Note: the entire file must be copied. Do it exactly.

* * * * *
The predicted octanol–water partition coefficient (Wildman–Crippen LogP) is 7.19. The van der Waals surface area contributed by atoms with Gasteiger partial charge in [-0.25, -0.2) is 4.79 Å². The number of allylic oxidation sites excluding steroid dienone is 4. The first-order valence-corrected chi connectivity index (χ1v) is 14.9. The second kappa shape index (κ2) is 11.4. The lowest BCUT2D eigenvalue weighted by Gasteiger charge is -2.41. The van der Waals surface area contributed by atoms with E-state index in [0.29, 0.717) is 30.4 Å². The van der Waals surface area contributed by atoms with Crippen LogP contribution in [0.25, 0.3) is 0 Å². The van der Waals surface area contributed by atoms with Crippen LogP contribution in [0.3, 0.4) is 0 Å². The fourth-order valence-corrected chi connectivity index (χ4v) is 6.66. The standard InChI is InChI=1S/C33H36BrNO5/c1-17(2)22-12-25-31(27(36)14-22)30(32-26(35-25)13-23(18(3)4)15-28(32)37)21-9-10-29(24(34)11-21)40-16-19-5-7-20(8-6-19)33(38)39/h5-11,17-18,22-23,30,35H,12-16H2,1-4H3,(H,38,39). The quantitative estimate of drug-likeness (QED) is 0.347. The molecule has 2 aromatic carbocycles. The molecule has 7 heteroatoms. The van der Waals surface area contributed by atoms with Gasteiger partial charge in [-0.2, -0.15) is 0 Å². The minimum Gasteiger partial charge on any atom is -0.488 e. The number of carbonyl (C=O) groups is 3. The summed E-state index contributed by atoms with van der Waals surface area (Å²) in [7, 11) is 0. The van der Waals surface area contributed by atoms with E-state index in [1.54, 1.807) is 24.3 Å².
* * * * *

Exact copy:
The predicted octanol–water partition coefficient (Wildman–Crippen LogP) is 7.19. The van der Waals surface area contributed by atoms with Gasteiger partial charge in [-0.25, -0.2) is 4.79 Å². The number of allylic oxidation sites excluding steroid dienone is 4. The first-order valence-corrected chi connectivity index (χ1v) is 14.9. The second kappa shape index (κ2) is 11.4. The lowest BCUT2D eigenvalue weighted by Gasteiger charge is -2.41. The van der Waals surface area contributed by atoms with E-state index in [0.29, 0.717) is 30.4 Å². The van der Waals surface area contributed by atoms with Crippen LogP contribution in [0.25, 0.3) is 0 Å². The van der Waals surface area contributed by atoms with Crippen LogP contribution in [0.3, 0.4) is 0 Å². The fourth-order valence-corrected chi connectivity index (χ4v) is 6.66. The standard InChI is InChI=1S/C33H36BrNO5/c1-17(2)22-12-25-31(27(36)14-22)30(32-26(35-25)13-23(18(3)4)15-28(32)37)21-9-10-29(24(34)11-21)40-16-19-5-7-20(8-6-19)33(38)39/h5-11,17-18,22-23,30,35H,12-16H2,1-4H3,(H,38,39). The quantitative estimate of drug-likeness (QED) is 0.347. The molecule has 2 aromatic carbocycles. The molecule has 7 heteroatoms. The van der Waals surface area contributed by atoms with Gasteiger partial charge in [-0.2, -0.15) is 0 Å². The minimum Gasteiger partial charge on any atom is -0.488 e. The number of carbonyl (C=O) groups is 3. The summed E-state index contributed by atoms with van der Waals surface area (Å²) in [7, 11) is 0. The van der Waals surface area contributed by atoms with E-state index in [1.54, 1.807) is 24.3 Å².